Category: History

Empires

Author : Susan E. Alcock
ISBN : 0521770203
Genre : History
File Size : 23.60 MB
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Empires, the largest political systems of the ancient and early modern world, powerfully transformed the lives of people within and even beyond their frontiers in ways quite different from other, non-imperial societies. Appearing in all parts of the globe, and in many different epochs, empires invite comparative analysis - yet few attempts have been made to place imperial systems within such a framework. This book brings together studies by distinguished scholars from diverse academic traditions, including anthropology, archaeology, history and classics. The empires discussed include case studies from Central and South America, the Mediterranean, Europe, the Near East, South East Asia and China, and range in time from the first millennium BC to the early modern era. The book organises these detailed studies into five thematic sections: sources, approaches and definitions; empires in a wider world; imperial integration and imperial subjects; imperial ideologies; and the afterlife of empires.
Category: History

Against The Grain

Author : James C. Scott
ISBN : 9780300231687
Genre : History
File Size : 56.86 MB
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An account of all the new and surprising evidence now available for the beginnings of the earliest civilizations that contradict the standard narrative Why did humans abandon hunting and gathering for sedentary communities dependent on livestock and cereal grains, and governed by precursors of today’s states? Most people believe that plant and animal domestication allowed humans, finally, to settle down and form agricultural villages, towns, and states, which made possible civilization, law, public order, and a presumably secure way of living. But archaeological and historical evidence challenges this narrative. The first agrarian states, says James C. Scott, were born of accumulations of domestications: first fire, then plants, livestock, subjects of the state, captives, and finally women in the patriarchal family—all of which can be viewed as a way of gaining control over reproduction. Scott explores why we avoided sedentism and plow agriculture, the advantages of mobile subsistence, the unforeseeable disease epidemics arising from crowding plants, animals, and grain, and why all early states are based on millets and cereal grains and unfree labor. He also discusses the “barbarians” who long evaded state control, as a way of understanding continuing tension between states and nonsubject peoples.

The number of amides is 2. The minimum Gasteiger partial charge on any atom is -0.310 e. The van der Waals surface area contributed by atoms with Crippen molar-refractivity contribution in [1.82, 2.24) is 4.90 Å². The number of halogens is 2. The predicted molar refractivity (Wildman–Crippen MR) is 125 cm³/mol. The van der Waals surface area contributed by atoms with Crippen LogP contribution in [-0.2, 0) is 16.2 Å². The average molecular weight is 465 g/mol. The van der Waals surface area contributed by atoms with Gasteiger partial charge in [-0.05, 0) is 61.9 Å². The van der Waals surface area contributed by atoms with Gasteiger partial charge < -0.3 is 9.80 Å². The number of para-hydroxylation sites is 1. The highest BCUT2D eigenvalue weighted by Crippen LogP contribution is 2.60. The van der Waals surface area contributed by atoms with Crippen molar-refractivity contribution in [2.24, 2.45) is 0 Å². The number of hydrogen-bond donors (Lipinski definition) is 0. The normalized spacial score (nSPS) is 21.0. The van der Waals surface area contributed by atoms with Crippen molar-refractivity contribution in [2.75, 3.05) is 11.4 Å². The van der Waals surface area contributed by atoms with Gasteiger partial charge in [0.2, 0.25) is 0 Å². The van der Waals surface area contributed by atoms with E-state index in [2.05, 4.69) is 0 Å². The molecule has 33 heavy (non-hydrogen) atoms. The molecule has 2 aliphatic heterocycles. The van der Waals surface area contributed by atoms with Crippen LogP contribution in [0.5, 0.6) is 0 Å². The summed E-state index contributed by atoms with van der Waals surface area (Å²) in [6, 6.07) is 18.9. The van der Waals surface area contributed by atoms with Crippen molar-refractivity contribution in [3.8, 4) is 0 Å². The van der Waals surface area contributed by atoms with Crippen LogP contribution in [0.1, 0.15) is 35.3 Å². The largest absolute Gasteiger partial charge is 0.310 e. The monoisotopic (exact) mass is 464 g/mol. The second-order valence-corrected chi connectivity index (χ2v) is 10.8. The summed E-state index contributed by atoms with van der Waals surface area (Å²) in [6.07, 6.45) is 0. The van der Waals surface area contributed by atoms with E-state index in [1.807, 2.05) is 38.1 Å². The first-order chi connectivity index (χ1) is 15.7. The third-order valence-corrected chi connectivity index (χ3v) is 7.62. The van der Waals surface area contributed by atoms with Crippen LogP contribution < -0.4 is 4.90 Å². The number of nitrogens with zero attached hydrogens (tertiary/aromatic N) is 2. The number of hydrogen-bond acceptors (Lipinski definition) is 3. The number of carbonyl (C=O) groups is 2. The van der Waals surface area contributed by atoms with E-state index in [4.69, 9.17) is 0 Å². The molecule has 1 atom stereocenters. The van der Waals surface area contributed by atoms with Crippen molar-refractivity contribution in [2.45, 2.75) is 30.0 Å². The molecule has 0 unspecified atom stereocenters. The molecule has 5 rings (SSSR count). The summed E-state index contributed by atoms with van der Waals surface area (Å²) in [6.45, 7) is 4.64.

Category: History